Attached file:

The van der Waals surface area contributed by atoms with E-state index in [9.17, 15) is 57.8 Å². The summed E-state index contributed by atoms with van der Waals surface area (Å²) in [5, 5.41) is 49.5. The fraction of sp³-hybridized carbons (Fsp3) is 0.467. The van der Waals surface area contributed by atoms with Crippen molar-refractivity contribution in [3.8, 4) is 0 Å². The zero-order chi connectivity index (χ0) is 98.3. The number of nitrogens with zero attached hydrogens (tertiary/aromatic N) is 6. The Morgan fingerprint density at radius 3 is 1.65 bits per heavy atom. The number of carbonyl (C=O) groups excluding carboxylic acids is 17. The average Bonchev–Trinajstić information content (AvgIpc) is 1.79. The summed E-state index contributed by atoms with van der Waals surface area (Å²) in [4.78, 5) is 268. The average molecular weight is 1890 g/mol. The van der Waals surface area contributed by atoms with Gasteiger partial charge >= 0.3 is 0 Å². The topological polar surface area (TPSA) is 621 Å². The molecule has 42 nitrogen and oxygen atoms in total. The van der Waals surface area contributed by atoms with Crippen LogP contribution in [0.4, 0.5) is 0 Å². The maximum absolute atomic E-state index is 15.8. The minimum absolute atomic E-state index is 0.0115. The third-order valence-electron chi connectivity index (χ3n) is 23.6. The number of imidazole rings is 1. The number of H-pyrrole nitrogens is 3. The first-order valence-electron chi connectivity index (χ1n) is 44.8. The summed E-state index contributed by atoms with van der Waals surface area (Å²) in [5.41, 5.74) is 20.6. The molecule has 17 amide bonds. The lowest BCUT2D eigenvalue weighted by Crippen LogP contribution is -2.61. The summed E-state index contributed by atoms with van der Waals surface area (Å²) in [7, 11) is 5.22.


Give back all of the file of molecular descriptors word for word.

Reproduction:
The van der Waals surface area contributed by atoms with E-state index in [9.17, 15) is 57.8 Å². The summed E-state index contributed by atoms with van der Waals surface area (Å²) in [5, 5.41) is 49.5. The fraction of sp³-hybridized carbons (Fsp3) is 0.467. The van der Waals surface area contributed by atoms with Crippen molar-refractivity contribution in [3.8, 4) is 0 Å². The zero-order chi connectivity index (χ0) is 98.3. The number of nitrogens with zero attached hydrogens (tertiary/aromatic N) is 6. The Morgan fingerprint density at radius 3 is 1.65 bits per heavy atom. The number of carbonyl (C=O) groups excluding carboxylic acids is 17. The average Bonchev–Trinajstić information content (AvgIpc) is 1.79. The summed E-state index contributed by atoms with van der Waals surface area (Å²) in [4.78, 5) is 268. The average molecular weight is 1890 g/mol. The van der Waals surface area contributed by atoms with Gasteiger partial charge >= 0.3 is 0 Å². The topological polar surface area (TPSA) is 621 Å². The molecule has 42 nitrogen and oxygen atoms in total. The van der Waals surface area contributed by atoms with Crippen LogP contribution in [0.4, 0.5) is 0 Å². The maximum absolute atomic E-state index is 15.8. The minimum absolute atomic E-state index is 0.0115. The third-order valence-electron chi connectivity index (χ3n) is 23.6. The number of imidazole rings is 1. The number of H-pyrrole nitrogens is 3. The first-order valence-electron chi connectivity index (χ1n) is 44.8. The summed E-state index contributed by atoms with van der Waals surface area (Å²) in [5.41, 5.74) is 20.6. The molecule has 17 amide bonds. The lowest BCUT2D eigenvalue weighted by Crippen LogP contribution is -2.61. The summed E-state index contributed by atoms with van der Waals surface area (Å²) in [7, 11) is 5.22.